In the new healthcare, one which emphasizes comprehensive, team-based and accessible care, provider organizations will need to make concerted efforts to become more patient-centered. For many providers, patient engagement is no easy task, but it’s certainly at the top of mind for healthcare CIOs.
Indeed, according to findings of the 26th Annual HIMSS Leadership Survey, sponsored by the Chicago-based Healthcare Information and Management Systems Society (HIMSS) and released at the annual HIMSS conference this past April, patient satisfaction, patient engagement, and quality of care improvement have raced to the top of healthcare CIOs’ and senior IT executives’ agendas in the past year, a stark change from previous years which found that health IT leaders were more focused on business and financial goals. Nonetheless, it’s been a struggle for physicians to truly engage their patients, especially the 45 percent of U.S. adults with at least one chronic condition.
Enter the world of mobile health (mHealth) to help with care management and patient engagement, a growing trend in healthcare. In fact, another recent survey from HIMSS found that more than 90 percent of survey respondents are utilizing mobile devices within their organizations to engage patients in their care. The fourth annual HIMSS mobile survey, which included more than 200 healthcare provider employees, revealed that 73 percent of respondents believe the use of app-enabled patient portals has been the most effective tool in patient engagement to date.
Further, when asked about patient-generated health data (PGHD), 14 percent reported that all or most data generated by mobile devices is integrated into the electronic health record (EHR), while 52 percent reported that some data has been integrated into the medical record. “mHealth continues to evolve as a tool to drive healthcare efficiencies. The proposed meaningful use Stage 3 rule realizes this with the concept of application program interfaces (APIs) and patient-generated health data, and this year’s survey showed that the wide spread availability of mobile technology has had a positive impact on the coordination of patient care,” said David Collins, senior director of the HIMSS mHealth community.
Analysts do predict that the wearables market will grow tenfold to $50 billion over the next three to five years. So undoubtedly, putting personal devices in the hands of patients has begun to change the way patients and physicians communicate with each other. And for each of the major smartphone operating systems, there is now an app for almost every conceivable healthcare need.
What’s more, there are policy implications to consider as well. As HIMSS’ Collins mentioned, the recent meaningful use Stage 3 proposal that calls for more that 15 percent of patients to contribute PGHD or data from a non-clinical setting into the certified EHR technology during the EHR reporting period, will put the onus on providers to collect information from patients, often captured from exercise or fitness devices or recorded on mobile apps.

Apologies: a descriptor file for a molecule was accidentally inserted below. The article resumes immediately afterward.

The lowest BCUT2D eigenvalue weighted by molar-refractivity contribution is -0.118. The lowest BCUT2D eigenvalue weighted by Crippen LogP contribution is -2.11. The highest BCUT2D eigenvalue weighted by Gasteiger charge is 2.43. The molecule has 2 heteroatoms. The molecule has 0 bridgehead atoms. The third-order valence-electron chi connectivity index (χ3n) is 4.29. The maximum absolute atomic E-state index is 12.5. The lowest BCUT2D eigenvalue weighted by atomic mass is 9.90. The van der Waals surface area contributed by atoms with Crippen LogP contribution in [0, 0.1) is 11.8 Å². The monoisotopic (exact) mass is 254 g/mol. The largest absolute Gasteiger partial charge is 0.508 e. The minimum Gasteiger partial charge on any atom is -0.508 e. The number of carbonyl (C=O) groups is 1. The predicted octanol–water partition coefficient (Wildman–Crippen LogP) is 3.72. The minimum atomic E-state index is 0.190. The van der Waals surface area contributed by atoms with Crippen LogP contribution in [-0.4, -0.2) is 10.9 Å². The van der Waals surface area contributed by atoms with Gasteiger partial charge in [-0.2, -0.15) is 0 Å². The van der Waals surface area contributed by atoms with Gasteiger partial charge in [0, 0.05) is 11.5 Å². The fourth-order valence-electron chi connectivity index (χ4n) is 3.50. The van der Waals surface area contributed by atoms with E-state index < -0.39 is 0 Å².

What does all this mean? For forward-thinking providers, it’s about getting patients to use mHealth tools for more effective care management. Mobile health tools have the potential to create a low-cost stream of highly actionable clinical data, using readily available cloud-connected sensors, ranging from glucose meters to heart monitors to asthma tools. To this end, all sorts of vendors in the market place are working on using mobile devices to get first get patients to track their own data, with the eventual goal to get said data into the EHR. For most vendors and provider organizations though, as noted in the HIMSS mHealth survey, this concept is a novel one.
USING THE DATA
According to Ken Kleinberg, director of health IT membership service at the Washington, D.C.-based The Advisory Board Company, mHealth vendors are now making it easier on patients to track and share their data than ever before. “These apps are now designed for a small device. You’re no longer trying to open a browser on a tiny screen, but instead you’re looking at an app designed just for that platform, so the data entry and reminders are pretty straight forward,” Kleinberg says. “You may get text message reminders, for example, and these are simple mechanisms that don’t require complex hardware,” he says. Kleinberg adds that there is also a trend involving smartphones with medical devices, where asthma patients, for instance, can have their inhaler with an attachment to it that keeps track of every time the inhaler is used. “This way you can sit down with your provider or look at the data yourself, and sit down and figure out trends,” he says.
To this end, at this year’s HIMSS conference, the Durham, N.C.-based Duke Medicine shared the experience it has had thus far with Apple’s HealthKit, a framework designed to house healthcare and fitness apps, allowing them to work together and gather their data under the Health app. Since HealthKit’s launch, many notable healthcare organizations, including Stanford Medicine, Cleveland Clinic, and EHR vendors like Epic, have all partnered with Apple to work in their own patient-generated data applications.
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